Sorry to report a glitch on Linux 64 bits with (old) AMD processor (Turion II M640)
Invalid instruction at 0x7ff8b4a3f1d0: 0x66, 0x0f, 0x3a, 0x0f, 0xc0, 0x08, 0x0f, 0x83, 0xae, 0x04, 0x00, 0x00, 0x48, 0xc1, 0xe0 signal (4): Illegal instruction in expression starting at none:0 _ZN4llvm13LexicalScopes23assignInstructionRangesERNS_15SmallVectorImplISt4pairIPKNS_12MachineInstrES5_EEERNS_8DenseMapIS ... jl_module_run_initializer at /buildworker/worker/package_linux64/build/src/toplevel.c:74 _julia_init at /buildworker/worker/package_linux64/build/src/init.c:788 unknown function (ip: 0x401527) __libc_start_main at /lib64/libc.so.6 (unknown line) unknown function (ip: 0x4015d4) Allocations: 2502 (Pool: 2493; Big: 9); GC: 0 Illegal instruction (core dumped)
More info on https://github.com/JuliaLang/julia/issues/35215, where alea54 was the first to report issue on AMD Phenom
Just want to confirm, what LLVM binaries were being used when building those released Julia binaries? It looks like there’re compatibility issues on Windows and Linux:
I noticed the Julia version on Travis CI is still Julia-1.4rc2, this might cause the above issue. (fixed now)
What can I do to fix issues while keeping most of the useful stuff, like my repl history?
- For example, should I just back up my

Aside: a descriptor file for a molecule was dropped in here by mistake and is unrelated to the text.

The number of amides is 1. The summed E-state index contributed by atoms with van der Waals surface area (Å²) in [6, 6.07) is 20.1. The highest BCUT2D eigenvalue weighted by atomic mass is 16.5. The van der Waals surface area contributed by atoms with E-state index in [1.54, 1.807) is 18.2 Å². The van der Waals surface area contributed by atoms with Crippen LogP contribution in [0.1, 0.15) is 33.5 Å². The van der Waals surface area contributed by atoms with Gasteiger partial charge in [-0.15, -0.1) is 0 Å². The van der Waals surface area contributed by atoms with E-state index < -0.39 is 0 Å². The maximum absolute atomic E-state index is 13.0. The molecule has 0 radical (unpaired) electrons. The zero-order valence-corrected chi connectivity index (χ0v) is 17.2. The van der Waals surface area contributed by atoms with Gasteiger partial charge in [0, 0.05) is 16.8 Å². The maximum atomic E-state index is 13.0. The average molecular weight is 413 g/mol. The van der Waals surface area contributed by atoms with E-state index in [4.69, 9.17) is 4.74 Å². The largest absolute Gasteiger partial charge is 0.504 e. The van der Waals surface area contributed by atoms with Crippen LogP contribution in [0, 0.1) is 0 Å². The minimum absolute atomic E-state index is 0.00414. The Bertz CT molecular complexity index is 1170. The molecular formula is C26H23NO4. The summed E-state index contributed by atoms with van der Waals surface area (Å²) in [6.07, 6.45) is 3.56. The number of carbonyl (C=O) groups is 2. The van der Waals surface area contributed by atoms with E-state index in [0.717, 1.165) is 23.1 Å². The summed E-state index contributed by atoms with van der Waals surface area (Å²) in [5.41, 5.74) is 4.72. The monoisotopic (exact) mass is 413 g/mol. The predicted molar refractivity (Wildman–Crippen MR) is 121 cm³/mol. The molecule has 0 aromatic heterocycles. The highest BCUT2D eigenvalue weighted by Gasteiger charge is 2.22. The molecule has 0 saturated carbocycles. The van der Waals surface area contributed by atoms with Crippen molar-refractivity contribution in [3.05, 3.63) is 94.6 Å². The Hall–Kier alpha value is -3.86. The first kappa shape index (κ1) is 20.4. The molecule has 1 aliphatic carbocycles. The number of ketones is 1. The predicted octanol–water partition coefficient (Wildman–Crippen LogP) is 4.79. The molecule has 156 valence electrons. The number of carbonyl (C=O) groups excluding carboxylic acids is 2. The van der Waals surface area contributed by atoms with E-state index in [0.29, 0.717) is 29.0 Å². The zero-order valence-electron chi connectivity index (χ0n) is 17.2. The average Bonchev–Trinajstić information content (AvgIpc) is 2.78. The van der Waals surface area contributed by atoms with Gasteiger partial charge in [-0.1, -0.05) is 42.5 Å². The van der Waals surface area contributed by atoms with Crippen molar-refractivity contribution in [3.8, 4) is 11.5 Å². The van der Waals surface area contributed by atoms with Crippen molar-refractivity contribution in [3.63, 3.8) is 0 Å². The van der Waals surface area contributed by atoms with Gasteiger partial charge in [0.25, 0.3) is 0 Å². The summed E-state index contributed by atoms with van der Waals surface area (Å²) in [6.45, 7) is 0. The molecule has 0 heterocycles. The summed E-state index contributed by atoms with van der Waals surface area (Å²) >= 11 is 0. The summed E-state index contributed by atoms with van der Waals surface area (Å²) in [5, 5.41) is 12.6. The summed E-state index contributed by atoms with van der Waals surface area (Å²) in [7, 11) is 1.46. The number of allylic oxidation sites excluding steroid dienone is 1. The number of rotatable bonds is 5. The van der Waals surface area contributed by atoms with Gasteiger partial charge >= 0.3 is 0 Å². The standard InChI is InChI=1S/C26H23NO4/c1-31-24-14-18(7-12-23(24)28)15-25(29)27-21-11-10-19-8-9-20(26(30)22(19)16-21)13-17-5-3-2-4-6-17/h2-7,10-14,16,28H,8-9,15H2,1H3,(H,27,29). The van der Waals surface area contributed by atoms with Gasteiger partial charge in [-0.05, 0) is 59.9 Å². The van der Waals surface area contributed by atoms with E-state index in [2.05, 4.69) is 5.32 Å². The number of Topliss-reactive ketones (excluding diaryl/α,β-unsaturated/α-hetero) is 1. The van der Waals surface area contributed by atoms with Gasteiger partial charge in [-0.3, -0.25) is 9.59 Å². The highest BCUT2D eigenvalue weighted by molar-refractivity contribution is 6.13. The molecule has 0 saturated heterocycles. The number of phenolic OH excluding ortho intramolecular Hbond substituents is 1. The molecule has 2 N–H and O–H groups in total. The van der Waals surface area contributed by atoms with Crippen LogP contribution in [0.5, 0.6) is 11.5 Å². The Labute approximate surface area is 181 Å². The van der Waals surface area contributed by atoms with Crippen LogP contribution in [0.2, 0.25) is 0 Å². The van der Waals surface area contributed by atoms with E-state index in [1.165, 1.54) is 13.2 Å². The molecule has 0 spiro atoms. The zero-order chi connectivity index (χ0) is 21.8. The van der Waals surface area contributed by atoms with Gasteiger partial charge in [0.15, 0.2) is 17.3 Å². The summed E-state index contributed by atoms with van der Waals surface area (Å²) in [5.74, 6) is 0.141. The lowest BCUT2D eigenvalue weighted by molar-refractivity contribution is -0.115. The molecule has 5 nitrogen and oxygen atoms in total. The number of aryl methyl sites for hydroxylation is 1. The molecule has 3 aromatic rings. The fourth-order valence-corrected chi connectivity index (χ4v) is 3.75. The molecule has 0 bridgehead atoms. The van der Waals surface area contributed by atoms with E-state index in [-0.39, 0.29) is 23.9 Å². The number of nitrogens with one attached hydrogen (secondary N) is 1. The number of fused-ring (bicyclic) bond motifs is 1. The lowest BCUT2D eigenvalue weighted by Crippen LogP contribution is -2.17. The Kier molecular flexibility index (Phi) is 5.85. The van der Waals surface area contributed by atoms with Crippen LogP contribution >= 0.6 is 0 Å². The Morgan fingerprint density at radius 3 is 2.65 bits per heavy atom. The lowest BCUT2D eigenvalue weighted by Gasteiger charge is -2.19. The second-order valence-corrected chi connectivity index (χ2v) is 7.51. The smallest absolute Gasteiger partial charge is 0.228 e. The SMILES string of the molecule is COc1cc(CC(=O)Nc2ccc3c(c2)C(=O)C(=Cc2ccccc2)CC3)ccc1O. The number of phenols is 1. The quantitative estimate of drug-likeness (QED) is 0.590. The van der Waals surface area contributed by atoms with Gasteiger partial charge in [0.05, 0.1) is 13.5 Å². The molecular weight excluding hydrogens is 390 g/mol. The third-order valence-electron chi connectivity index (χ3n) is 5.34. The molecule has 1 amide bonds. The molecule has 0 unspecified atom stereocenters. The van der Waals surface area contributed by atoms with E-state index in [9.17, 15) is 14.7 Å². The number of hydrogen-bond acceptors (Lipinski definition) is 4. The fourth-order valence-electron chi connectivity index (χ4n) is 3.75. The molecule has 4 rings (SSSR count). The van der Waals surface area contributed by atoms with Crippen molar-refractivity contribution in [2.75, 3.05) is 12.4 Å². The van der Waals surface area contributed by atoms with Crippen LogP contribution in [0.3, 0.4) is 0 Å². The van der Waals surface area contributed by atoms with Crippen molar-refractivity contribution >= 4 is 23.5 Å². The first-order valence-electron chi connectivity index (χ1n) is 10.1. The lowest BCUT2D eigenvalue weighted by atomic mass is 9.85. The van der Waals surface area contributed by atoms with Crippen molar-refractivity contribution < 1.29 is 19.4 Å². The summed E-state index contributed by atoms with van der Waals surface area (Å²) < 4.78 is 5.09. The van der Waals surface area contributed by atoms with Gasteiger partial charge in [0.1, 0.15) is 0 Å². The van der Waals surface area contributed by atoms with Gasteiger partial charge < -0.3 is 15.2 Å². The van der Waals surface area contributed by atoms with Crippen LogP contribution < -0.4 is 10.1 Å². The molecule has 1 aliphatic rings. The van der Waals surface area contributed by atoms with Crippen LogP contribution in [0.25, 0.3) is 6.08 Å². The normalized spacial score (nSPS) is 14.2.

repl_history.jlfile, and copy it back over after
rm -rf ~/.julia?
- What else should I try to keep? Any suggestions?
- How do I automatically reinstall all packages after deleting them?
To build on what people here are saying:
Julia 1.4.0, then
rm -rf ~/.julia.
MLJ.jl, followed by
Here is the message I got:
(@v1.4) pkg> add Distributions Resolving package versions... Updating `~/.julia/environments/v1.4/Project.toml` [31c24e10] + Distributions v0.22.6 Updating `~/.julia/environments/v1.4/Manifest.toml` [no changes]
Next when I check status:
(@v1.4) pkg> status Status `~/.julia/environments/v1.4/Project.toml` [31c24e10] Distributions v0.22.6 [add582a8] MLJ v0.10.1
It would be great if
- Julia warns me when it adds a package which is not the latest or some kind of Pkg incompatability error as @tim.holy mentions:
`Note you have installed Distributions v0.22.6, not the latest Distributions v0.23.0 because it conflicts with MLJ v0.10.1.`